As a result, it provides a unique insight into this era of space exploration and the technical challenges that scientists faced, such as the low-frame television system that functioned as the ‘eyes’ of the Earth-based rover operators.

A NASA depiction of the Lunokhod mission. Above: an image of the rover, courtesy of NASA, overlaid onto a panorama of the Moon taken by Lunokhod-2, courtesy of Ruslan Kasmin.

One detail that main be of particular interest to space enthusiasts and experts is the operation of a unique system called Seismas, which was tested for the first time in the world during the mission.

Designed to determine the precise location of the rover at any given time, the system involved transmitting information over lasers from ground-based telescopes, which was received by a photodetector onboard the lunar rover. When the laser was detected, this triggered the emission of a radio signal back to the Earth, which provided the rover’s coordinates.

Other details, while technical, also give some insight into the culture of the mission, such as the careful work to eliminate issues in the long-range radio communication system. One issue, for example, was worked on with such thoroughness that it resulted in one of the devices using more resources than it was allocated, a problem that was outlined in the report.

The document also provides insight into on-Earth technological capabilities of the time. While it is mostly typed, certain mathematical symbols have had to be written in by hand, and the report also features a number of diagrams and graphs that have been painstakingly hand-drawn.

A hand-drawn graph from the report, showing temperature changes during one of the monitoring sessions during the mission

Lunokhod-2 was the second of two unmanned lunar rovers to be landed on the Moon by the Soviet Union within the Lunokhod programme, having been delivered via a soft landing by the unmanned Luna 21 spacecraft in January 1973.

In operation between January and June of that year, the robot covered a distance of 39km, meaning it still holds the lunar distance record to this day.

One of only four rovers to be deployed on the lunar surface, Lunokhod-2 was the last rover to visit the Moon until December 2013, when Chinese lunar rover Yutu made its maiden visit.

Robot takes first steps towards building artificial lifeforms

A robot equipped with sophisticated AI has successfully simulated the creation of artificial lifeforms, in a key first step towards the eventual goal of creating true artificial life.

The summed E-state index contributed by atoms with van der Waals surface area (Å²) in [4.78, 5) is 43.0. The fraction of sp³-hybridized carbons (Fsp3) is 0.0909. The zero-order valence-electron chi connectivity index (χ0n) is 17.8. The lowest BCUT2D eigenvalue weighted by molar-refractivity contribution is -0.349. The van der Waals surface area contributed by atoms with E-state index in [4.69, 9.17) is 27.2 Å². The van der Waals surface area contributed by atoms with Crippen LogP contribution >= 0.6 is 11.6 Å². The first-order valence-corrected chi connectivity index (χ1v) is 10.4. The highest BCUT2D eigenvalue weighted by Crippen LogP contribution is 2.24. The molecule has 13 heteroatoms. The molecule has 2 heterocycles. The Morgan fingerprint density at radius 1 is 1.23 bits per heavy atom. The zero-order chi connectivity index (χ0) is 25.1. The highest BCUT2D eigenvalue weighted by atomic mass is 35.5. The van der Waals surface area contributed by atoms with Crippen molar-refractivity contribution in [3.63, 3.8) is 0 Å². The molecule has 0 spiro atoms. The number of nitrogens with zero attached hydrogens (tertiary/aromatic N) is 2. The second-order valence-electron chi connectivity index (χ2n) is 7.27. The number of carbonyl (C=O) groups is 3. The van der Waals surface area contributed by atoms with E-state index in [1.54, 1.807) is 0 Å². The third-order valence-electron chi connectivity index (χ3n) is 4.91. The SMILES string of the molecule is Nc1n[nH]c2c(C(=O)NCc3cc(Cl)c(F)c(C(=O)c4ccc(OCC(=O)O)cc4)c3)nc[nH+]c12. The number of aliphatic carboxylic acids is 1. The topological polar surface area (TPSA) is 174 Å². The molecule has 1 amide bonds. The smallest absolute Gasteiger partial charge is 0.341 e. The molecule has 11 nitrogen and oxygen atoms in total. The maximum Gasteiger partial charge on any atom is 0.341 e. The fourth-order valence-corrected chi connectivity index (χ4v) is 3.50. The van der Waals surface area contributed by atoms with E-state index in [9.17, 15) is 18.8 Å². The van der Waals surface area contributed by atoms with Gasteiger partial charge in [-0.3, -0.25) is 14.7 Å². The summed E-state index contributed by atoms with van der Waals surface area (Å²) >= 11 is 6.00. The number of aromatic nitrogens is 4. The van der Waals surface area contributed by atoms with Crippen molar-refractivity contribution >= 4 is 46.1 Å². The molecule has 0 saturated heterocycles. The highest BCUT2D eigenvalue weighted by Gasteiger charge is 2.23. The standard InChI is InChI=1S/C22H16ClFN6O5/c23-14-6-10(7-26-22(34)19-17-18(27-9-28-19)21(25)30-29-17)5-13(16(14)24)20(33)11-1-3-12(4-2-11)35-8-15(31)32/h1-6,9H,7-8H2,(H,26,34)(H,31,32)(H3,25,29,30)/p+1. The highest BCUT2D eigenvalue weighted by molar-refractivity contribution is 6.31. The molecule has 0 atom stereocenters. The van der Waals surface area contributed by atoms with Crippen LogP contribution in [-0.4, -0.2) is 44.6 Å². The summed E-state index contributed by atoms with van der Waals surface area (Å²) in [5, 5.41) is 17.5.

The robot, which was developed by scientists at the University of Glasgow, was able to model the creation of artificial lifeforms using unstable oil-in-water droplets. These droplets effectively played the role of living cells, demonstrating the potential of future research to develop living cells based on building blocks that cannot be found in nature.

Significantly, the robot also successfully predicted their properties before they were created, even though this could not be achieved using conventional physical models.

The robot, which was designed by Glasgow University’s Regius Chair of Chemistry, Professor Lee Cronin, is driven by machine learning and the principles of evolution.

It has been developed to autonomously create oil-in-water droplets with a host of different chemical makeups and then use image recognition to assess their behaviour.

Using this information, the robot was able to engineer droplets to have different properties­. Those which were found to be desirable could then be recreated at any time, using a specific digital code.

“This work is exciting as it shows that we are able to use machine learning and a novel robotic platform to understand the system in ways that cannot be done using conventional laboratory methods, including the discovery of ‘swarm’ like group behaviour of the droplets, akin to flocking birds,” said Cronin.

“Achieving lifelike behaviours such as this are important in our mission to make new lifeforms, and these droplets may be considered ‘protocells’ – simplified models of living cells.”

One of the oil droplets created by the robot

The research, which is published today in the journal PNAS, is one of several research projects being undertaken by Cronin and his team within the field of artificial lifeforms.

While the overarching goal is moving towards the creation of lifeforms using new and unprecedented building blocks, the research may also have more immediate potential applications.

The team believes that their work could also have applications in several practical areas, including the development of new methods for drug delivery or even innovative materials with functional properties.